Sunday, October 20, 2019

My uncle John E. Watts (1925 - 1927)

I remember going to Holy Cross Cemetery several times with my father trying to locate the grave of his brother, John, who had died in childhood.  Dad was convinced that the grave had been moved, or obscured when a cemetery road was moved or widened. Oddly, I do not believe that Dad ever checked with the cemetery office. Maybe he finally did.

John Edward Watts was the third child of Ralph Edward Watts and Alice Margaret Murphy Watts. Born 26 January, 1925, he was almost five years younger than Ralph “Junior” and just less than two years younger than my father, Gene.

His name has family history.  John E. may have been named after his paternal grandfather, John Watts—who had died when Ralph was only 16. The name was inherited from John E.’s great-grandfather, John B. Watts (born Jean Baptiste Vauthrin).

I believe I have one photo of young John, however, I am not positive.

I have not found records of John E.’s young passing. However, his sister Anna Mae kept good family history records, and she noted his cause of death as hemorrhage and myocarditis—an inflammation of the heart muscle.

John’s final resting place is, as my father remembered, by one of the roads in Holy Cross Cemetery, in Lackawanna.  South of Saint Joseph’s Shrine, in division 5, row H, grave 34. I am fairly sure Dad and I had looked around there.

Tuesday, December 15, 2015

Une Petite Réunion de Famille

My previous posts were all historical.  However,  today’s brief entry is a 21st century update—regarding a small reunion.

But, first, a little background…

As previously noted, my 2nd great-grandfather, John B. Watts (birth name Jean Baptiste Vauthrin) was the last of my direct ancestors born in France.   His younger brother, Joseph, was the first in the family born in the USA. 

After the loss of both parents and being temporarily separated by war, they permanently parted, when Joseph moved to California in the late 1860s.  I assume that they never saw each other again.
I have no idea what sort of relationship Joseph and John had.  I imagine, though, that they had a quiet shared respect.  But, I only speculate.   Based on the few artifacts I have found, they both lived upstanding, productive, lives.   Though separate.

Meanwhile, back in the 21st century…   

Yesterday, my brother and I had the honor and pleasure to finally meet one of Joseph’s descendants.   (My 2rd cousin, once removed;  I think.)  It was if we had known each other our whole lives.  I am happy to see that the long “lost” western branch of the family appears to be doing just fine. 

And, I trust that the brothers, John B and Joseph, are satisfied with us all. 

Saturday, November 13, 2010

The passing of a Civil War sailor

In genealogy research, it occasionally pays off to keep going back to the internet well. The Veterans’ Day holiday prompted me to do a quick search, again, for one of my 2nd great grand uncles, and Civil War navy officer, Joseph Watts. And, there he was. Or, rather, there was his gravesite.

Joseph fascinates me. As mentioned in previous blog entries, Joseph was a Second Assistant Engineer for the Union Navy. He served from 1863-1865. Joseph was part of the blockade, on board the USS Southfield, and then the West India Squadron. He returned home to Buffalo, and ultimately moved across the USA. I suspect that he had a fascinating story, and I would love to piece it together.

I had narrowed down the date of his death to the 1920’s, in northern California, but I had nothing more specific. Today, I was poking around in, and found great-great-grand Uncle in the National Cemetery Administration’s U.S. Veterans Gravesites database. Now I know that Joseph died on 13 Nov, 1923, and rests in San Francisco National Cemetery.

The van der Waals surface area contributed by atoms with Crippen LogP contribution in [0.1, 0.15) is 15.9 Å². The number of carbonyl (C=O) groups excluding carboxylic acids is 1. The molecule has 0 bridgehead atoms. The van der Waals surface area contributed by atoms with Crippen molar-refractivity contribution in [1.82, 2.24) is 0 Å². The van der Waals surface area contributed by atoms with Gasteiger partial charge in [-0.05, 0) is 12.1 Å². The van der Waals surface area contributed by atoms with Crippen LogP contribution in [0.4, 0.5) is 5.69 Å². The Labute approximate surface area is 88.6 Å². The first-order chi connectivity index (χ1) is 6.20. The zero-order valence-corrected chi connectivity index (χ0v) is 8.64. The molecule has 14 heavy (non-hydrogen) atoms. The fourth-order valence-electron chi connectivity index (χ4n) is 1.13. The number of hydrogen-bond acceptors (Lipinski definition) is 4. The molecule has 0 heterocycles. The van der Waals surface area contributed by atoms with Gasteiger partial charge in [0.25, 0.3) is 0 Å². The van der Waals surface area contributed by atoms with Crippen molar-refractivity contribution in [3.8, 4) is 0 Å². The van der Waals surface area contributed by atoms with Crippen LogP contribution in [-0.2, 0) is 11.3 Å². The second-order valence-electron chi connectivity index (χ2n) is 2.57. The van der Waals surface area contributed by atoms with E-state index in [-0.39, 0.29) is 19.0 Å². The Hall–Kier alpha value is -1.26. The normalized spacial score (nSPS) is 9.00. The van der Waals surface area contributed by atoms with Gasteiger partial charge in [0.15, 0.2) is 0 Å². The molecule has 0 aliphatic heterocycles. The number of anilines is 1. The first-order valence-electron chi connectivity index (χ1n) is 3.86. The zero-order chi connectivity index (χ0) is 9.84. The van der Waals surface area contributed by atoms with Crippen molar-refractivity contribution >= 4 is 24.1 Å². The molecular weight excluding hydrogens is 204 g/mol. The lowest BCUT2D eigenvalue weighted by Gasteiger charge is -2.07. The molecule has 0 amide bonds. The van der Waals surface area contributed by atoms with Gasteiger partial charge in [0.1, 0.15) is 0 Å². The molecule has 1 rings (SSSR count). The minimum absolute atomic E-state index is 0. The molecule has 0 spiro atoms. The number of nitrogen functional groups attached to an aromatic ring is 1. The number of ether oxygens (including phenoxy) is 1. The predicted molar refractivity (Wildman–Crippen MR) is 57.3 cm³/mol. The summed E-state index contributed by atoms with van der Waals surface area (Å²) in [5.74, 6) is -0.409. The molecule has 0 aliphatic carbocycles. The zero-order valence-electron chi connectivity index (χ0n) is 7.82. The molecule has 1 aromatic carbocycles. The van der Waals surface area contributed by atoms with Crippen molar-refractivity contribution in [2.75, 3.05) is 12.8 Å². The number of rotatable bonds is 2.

Today is the anniversary of his passing.

Thanks for your service, Uncle Joseph. Rest in peace.

Tuesday, December 15, 2009

Ray O’Laughlin—Reforming My View of Our Family History

Today is the 115th anniversary of Raymond O’Laughlin’s birth. Ray was my great-uncle, and he was a nice guy.

By the time of my earliest recollection, Uncle Ray was in his seventies. He was my maternal grandmother’s brother. He lived with his two older sisters, “Mabe” and “Marge.” They shared one flat of their large house behind their South Buffalo corner store—at the intersection of South Park Avenue and Marilla Street. They were from a family of nine children; and, following the World War I death of his brother Frank, Ray was the only male.

What I remember most about Ray was that he liked horse racing. In that regard, he differed from his two roommate-sisters, who religiously played bingo (and his younger sisters who augmented their bingo with regularly scheduled poker games). In contrasting his hobby with that of his elder sisters, Ray was the source of my early economics and statistics education—communicating to me, in no uncertain terms, that playing the ponies was much more predictable and lucrative than bingo.

He was a nice old man, with good economic sense.

After his passing, at age 85, I started to understand that there was more to Uncle Ray.

At Ray’s funeral, the priest, referred to the departed as “James.” That seemed like an odd mistake, particularly from our pastor, who was not prone to such embarrassing slips. After the service, I mentioned the error to a family member, and it was explained to me that Father Stanton was probably technically correct because Ray may have changed is legal name from Raymond O’Laughlin to James Loughlin. This was because of some “trouble” he had gotten into as a youth, or was necessary when his brother-in-law helped him get a job on the railroad, or some combination of the two. An intriguing fact, but I did not expect to hear more details.

Two decades later, I started to research our family history. I stumbled across twenty-two year-old Ray’s WWI draft registration card. It was stamped EASTERN NEW YORK REFORMATORY. On the line for occupation, it listed “inmate Eastern New York Reformatory.” That was interesting. But, again, I did not expect to ever hear more details.